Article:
Monday, April 09, 2012

This Week’s Focus: Case Closed 

Early on the first day of the week, while it was still dark, Mary Magdalene came to the tomb and saw that the stone had been removed from the tomb. So she ran and went to Simon Peter and the other disciple, the one whom Jesus loved, and said to them, "They have taken the Lord out of the tomb, and we do not know where they have laid him." Then Peter and the other disciple set out and went toward the tomb. The two were running together, but the other disciple outran Peter and reached the tomb first. He bent down to look in and saw the linen wrappings lying there, but he did not go in. Then Simon Peter came, following him, and went into the tomb. He saw the linen wrappings lying there, and the cloth that had been on Jesus' head, not lying with the linen wrappings but rolled up in a place by itself. Then the other disciple, who reached the tomb first, also went in, and he saw and believed; for as yet they did not understand the scripture, that he must rise from the dead. Then the disciples returned to their homes.But Mary stood weeping outside the tomb. As she wept, she bent over to look into the tomb; and she saw two angels in white, sitting where the body of Jesus had been lying, one at the head and the other at the feet. They said to her, "Woman, why are you weeping?" She said to them, "They have taken away my Lord, and I do not know where they have laid him." When she had said this, she turned around and saw Jesus standing there, but she did not know that it was Jesus. Jesus said to her, "Woman, why are you weeping? Whom are you looking for?" Supposing him to be the gardener, she said to him, "Sir, if you have carried him away, tell me where you have laid him, and I will take him away." Jesus said to her, "Mary!" She turned and said to him in Hebrew, "Rabbouni!" (which means Teacher). Jesus said to her, "Do not hold on to me, because I have not yet ascended to the Father. But go to my brothers and say to them, `I am ascending to my Father and your Father, to my God and your God.'" Mary Magdalene went and announced to the disciples, "I have seen the Lord"; and she told them that he had said these things to her. John 20:1-18

Dear Friends,

For the Romans it was a useful lesson to discourage other trouble makers. For the Sanhedrin it was just punishment for a blaspheming pretender. For his disciples it was disillusionment and despair. For his mother it was indescribable pain watching her boy destroyed. It wasn’t supposed to end this way. And of course it didn’t.

He is risen. Love has triumphed over evil. The message has not been muzzled. And the messenger walks among us. It did not all end on the cross. It was only the beginning. He is with us in worship this Easter morning. We are risen with Jesus. And we share his victory over death, through a lifetime of Christian witness and beyond. This is no poetic illusion. It is as real as life gets. Anyone who has returned from a life of darkness will tell you what a blessing it is to live in the light of The Resurrection… to rejoice in it share it.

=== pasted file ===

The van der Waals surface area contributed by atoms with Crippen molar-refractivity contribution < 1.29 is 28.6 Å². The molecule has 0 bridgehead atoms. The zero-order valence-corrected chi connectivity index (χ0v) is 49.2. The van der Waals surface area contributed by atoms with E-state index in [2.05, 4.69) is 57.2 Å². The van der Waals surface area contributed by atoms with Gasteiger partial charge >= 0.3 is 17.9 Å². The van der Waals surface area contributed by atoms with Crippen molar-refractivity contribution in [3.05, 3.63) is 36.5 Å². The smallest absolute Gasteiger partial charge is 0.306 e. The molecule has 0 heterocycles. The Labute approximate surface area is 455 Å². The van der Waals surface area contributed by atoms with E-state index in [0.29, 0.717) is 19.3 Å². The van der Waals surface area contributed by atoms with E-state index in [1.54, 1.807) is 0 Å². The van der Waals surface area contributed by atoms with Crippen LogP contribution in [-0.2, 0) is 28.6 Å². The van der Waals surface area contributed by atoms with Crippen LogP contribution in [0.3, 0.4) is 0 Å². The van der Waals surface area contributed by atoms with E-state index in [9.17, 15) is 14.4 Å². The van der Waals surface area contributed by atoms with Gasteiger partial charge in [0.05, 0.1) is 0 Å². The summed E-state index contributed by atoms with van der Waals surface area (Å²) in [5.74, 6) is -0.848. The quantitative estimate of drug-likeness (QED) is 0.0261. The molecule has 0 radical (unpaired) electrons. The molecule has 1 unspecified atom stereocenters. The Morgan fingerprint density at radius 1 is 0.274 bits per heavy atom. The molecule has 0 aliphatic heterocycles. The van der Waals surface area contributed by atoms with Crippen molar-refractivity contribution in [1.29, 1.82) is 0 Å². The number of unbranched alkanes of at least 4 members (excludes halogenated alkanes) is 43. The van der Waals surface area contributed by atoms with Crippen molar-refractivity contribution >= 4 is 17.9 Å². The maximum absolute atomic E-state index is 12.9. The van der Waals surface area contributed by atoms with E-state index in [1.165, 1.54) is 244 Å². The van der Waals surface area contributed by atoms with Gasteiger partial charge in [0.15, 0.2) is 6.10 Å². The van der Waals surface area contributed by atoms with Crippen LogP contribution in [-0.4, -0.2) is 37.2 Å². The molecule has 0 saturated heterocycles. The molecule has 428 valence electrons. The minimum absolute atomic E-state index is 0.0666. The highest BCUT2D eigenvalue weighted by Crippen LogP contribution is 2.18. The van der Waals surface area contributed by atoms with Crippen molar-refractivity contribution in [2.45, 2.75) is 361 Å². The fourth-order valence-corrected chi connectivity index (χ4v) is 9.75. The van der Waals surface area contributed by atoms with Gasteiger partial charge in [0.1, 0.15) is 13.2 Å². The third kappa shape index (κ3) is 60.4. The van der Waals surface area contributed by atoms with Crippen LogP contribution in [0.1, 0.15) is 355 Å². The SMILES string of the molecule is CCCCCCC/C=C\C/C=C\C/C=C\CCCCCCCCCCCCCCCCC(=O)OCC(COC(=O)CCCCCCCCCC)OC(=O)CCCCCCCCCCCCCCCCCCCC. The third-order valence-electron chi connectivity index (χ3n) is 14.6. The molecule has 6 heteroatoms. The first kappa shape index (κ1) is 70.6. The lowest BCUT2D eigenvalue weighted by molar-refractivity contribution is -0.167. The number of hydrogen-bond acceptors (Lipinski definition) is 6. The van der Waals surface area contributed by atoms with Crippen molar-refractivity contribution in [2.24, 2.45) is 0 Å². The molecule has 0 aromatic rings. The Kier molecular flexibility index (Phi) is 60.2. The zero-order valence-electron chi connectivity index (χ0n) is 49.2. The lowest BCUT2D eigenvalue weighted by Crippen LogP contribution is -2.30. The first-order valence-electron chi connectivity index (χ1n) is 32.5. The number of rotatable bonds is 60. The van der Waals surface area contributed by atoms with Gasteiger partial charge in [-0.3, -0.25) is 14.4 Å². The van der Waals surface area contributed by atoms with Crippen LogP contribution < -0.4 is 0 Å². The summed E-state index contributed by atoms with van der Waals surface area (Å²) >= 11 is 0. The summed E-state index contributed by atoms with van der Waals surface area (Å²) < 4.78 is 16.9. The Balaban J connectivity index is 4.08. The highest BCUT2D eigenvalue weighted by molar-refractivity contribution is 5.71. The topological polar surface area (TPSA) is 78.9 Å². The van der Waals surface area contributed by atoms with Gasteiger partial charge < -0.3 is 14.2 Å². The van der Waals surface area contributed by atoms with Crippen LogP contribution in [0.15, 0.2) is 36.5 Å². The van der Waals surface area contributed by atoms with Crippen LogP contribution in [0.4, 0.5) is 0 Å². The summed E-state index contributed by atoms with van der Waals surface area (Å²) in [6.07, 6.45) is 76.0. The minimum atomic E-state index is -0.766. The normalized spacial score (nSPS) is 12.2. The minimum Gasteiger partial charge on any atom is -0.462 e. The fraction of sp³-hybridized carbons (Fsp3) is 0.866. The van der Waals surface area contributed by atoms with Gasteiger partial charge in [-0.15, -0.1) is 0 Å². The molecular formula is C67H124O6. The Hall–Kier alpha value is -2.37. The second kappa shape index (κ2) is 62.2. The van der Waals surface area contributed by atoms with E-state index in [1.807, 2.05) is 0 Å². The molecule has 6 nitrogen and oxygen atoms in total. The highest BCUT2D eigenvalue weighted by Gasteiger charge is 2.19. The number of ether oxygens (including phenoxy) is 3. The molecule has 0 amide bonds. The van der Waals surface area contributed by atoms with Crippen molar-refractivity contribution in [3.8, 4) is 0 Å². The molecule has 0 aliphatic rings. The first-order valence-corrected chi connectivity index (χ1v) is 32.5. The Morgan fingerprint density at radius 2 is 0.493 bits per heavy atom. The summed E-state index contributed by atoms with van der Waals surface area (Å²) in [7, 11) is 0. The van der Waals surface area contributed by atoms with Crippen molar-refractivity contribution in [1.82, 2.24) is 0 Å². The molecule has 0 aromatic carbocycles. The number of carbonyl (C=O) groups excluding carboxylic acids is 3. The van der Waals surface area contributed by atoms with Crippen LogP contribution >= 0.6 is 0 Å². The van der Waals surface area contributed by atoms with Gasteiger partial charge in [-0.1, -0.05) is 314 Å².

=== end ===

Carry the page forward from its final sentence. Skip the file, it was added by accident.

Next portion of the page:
In “Peter Pan” there is a very effective scene where Tinker Bell is expiring and can only be revived if the children in the audience believe in fairies. The risen Christ is no Tinker Bell. He is and was God before all time. He will reign beyond all time. That reality is not dependent on our belief. We, however, are another matter altogether. In Christ we are saved. Reject him and we are on our own. But even then our case is not closed. God calls us to him constantly, to live in the Resurrection … to choose eternal life over death.

God made us, knows us and loves us in our imperfection. The frailty of our faith is no secret to him. Few of us are living saints. None of us is sinless. The diaries of Mother Theresa reveal her dark night of the soul; surrounded by suffering, questioning God’s love and very existence. Yet she continued on, driven by a will to believe, struggling toward the light. On Easter morning the light of the risen Christ beckons brighter than ever. This is a time to banish our doubts, to burnish our beliefs, to reconnect with baptismal grace and recommit to live in and for Jesus.

Easter is the time we say “yes” to Jesus, to live in our hopes not our fears. No matter how many times we fall, we are a resurrection people. No matter what our condition, Jesus wants us for his own. It was not in the power of the Romans or the Sanhedrin to close the case on Jesus. It is not in the power of the world, the flesh or the devil to close the case on any of us. That power is in our own hands. We can rise with Jesus or choose to sit out the Resurrection. Let’s throw open our tombs. Choose life. Choose love. Choose joy. Choose Christ. Alleluia! He is risen.

God love you!

Love divine,
in raising Christ to new life
you opened the path of salvation to all peoples.
Send us out, with the joy of Mary Magdalene,
to proclaim that we have seen the Lord,
so that all the world may celebrate with you 
the banquet of your peace. Amen.

Reproduced from Revised Common Lectionary Prayers copyright © 2002 

He, Qi. Easter Morning, from Art in the Christian Tradition, a project of the Vanderbilt Divinity Library, Nashville, TN. [retrieved April 3, 2012].

No comments: